Kian-Meng Ang Weekly Review: Challenge - 013

Friday, Jun 28, 2019| Tags: Perl

Continues from previous post.

Feel free to submit a merge request or open a ticket if you found any issues with this post. Feedback are very much appreciated and welcome.

Read the original questions and recap of the weekly challenge first to have a quick overview.


Challenge #1


In this challenge, there are three approaches to generate all the last Fridays for a year. We can either (1) count forward from first Friday of the year, (2) count backward from last Friday of the year, or (3) count backward from the last day of each month. Read Arne Sommer’s post if you want a step-by-step walk through on how he solve this challenge using all three ways. Most of the submitted answers fall within these three strategies but with a slight variations.

Laurent Rosenfeld took another approach of counting forward by checking through the last ten-plus days of each month.

Adam Russell did the same as well but without using any external CPAN modules. He did the day of the week calculation manually using the Tomohiko Sakamoto’s algorithm.

Another variation was seen on Joelle Maslak’s solution which check the last Friday by adding a week to a Friday to see if the month changes. Ruben Westerberg used a similar way detect last Friday but counting each month forward instead.

Notable submission by Jaldhar H Vyas to make sure the calculation works for Gregorian calendar starting from year 1753. Also, kudos to Daniel Mantovani for commenting his code well which made it easy for us to code reading.

In this challenge, we observed that different participants use different CPAN modules related to date or time manipulation as shown in the list below.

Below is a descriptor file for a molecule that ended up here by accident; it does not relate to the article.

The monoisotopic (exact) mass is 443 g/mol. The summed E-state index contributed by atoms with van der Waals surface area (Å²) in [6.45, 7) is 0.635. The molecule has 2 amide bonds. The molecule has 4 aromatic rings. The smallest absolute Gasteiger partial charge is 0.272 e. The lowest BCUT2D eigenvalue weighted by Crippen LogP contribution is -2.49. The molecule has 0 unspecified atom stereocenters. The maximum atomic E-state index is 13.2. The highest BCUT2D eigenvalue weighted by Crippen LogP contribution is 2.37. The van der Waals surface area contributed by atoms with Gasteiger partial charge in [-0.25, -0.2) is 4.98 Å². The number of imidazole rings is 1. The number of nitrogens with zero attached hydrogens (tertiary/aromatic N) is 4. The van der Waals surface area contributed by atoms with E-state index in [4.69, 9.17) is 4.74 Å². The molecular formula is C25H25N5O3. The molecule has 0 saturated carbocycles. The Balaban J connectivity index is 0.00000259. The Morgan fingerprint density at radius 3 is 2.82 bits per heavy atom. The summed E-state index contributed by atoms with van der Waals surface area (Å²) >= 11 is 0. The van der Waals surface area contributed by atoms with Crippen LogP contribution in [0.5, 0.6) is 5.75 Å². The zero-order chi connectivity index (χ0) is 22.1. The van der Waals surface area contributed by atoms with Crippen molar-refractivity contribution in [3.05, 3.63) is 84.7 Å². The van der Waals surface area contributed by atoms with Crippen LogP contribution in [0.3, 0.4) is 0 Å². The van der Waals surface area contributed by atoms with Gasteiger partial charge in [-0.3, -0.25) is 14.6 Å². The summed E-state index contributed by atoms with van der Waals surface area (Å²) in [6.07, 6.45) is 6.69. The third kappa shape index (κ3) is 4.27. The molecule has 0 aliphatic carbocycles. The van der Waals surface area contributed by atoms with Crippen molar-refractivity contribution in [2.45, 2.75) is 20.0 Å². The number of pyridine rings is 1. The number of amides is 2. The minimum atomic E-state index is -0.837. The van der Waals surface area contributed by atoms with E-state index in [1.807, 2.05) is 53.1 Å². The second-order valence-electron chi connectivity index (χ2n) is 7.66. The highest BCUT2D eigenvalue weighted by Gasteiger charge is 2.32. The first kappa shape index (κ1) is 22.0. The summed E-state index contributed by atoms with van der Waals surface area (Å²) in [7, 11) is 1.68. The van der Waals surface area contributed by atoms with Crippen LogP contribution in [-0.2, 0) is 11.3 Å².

use Date::Calc qw/check_date Day_of_Week/;
    use Date::Manip;
    use DateTime;
    use DateTime::Duration;
    use POSIX qw(mktime strftime);
    use Time::Local;
    use Time::Local qw/timegm_nocheck/ ;
    use Time::Local qw;
    use Time::Piece;
    use Time::Seconds;

Within this list, DateTime is the only CPAN module recommended by Task::Kensho::Dates and that the reason justified its usage by Athanasius. As Dave Jacoby suggested, every one should buy Dave Rolsky (the primary author of DateTime CPAN module) a pizza at least once or you can make a donation (there is a donate button in the page) to him.


Challenge #2


The general consensus that this was a straight forward question where you just need to apply the mathematical definition of formulae of Hofstadter Female and Male sequences. E. Choroba gave a good justification of using the Function::Parameters CPAN module to match the subroutine method signature to the definition of the mathematical formulae as shown below. The mathematical formulae.

    F(0) = 1, M(0) = 0, and
    F(n) = n-M(F(n-1)), n > 0
    M(n) = n-F(M(n-1)), n > 0

Equivalent Perl’s code by E.Choroba.

    fun F ($n) { $n ? $n - M(F($n - 1)) : 1 }
    fun M ($n) { $n ? $n - F(M($n - 1)) : 0 }

And for comparison, equivalent Perl’s code by Laurent Rosenfeld without using Function::Parameters¬†CPAN module.

    sub female {
        my $n = shift;
        return 1 if $n == 0;   # base case
        return $n - male (female ($n - 1));
    }

    sub male {
        my $n = shift;
        return 0 if $n == 0;   #base case
        return $n - female (male ($n - 1));
    }

Since there were repeated calculations, hence this challenge was a good problem to fully utilize the caching mechanism. Lubos Kolouch submitted a solution that implemented a manual caching through saving the calculated result in a global hash.

Similarly but on different approach, Yozen Hernandez’s solution stored the cached result within the subroutine by declaring the hash as state variable.

What about those who want a caching solution that came with the core distribution? In Perl, the Memoize is the go-to CPAN module for adding caching ability to a pure subroutine (returned result depends on input value with no side effects). In fact, this was the most common used caching strategy for this challenge as seen in the solution of Gustavo Chaves, Athanasius, Laurent Rosenfeld, Guillermo Ramos, Duncan C White, E Choroba, and Joelle Maslak.

If you notice that some participants use M() or mm() as subroutine name instead of m. Simply because m// is a match operator in Perl. Steven Wilson also encountered this problem as well.

On a side note, if we were going to pick a solution and print it as a poster, E.Choroba’s solution for the challenge #2 (without the comment) would be in our consideration.


Challenge #3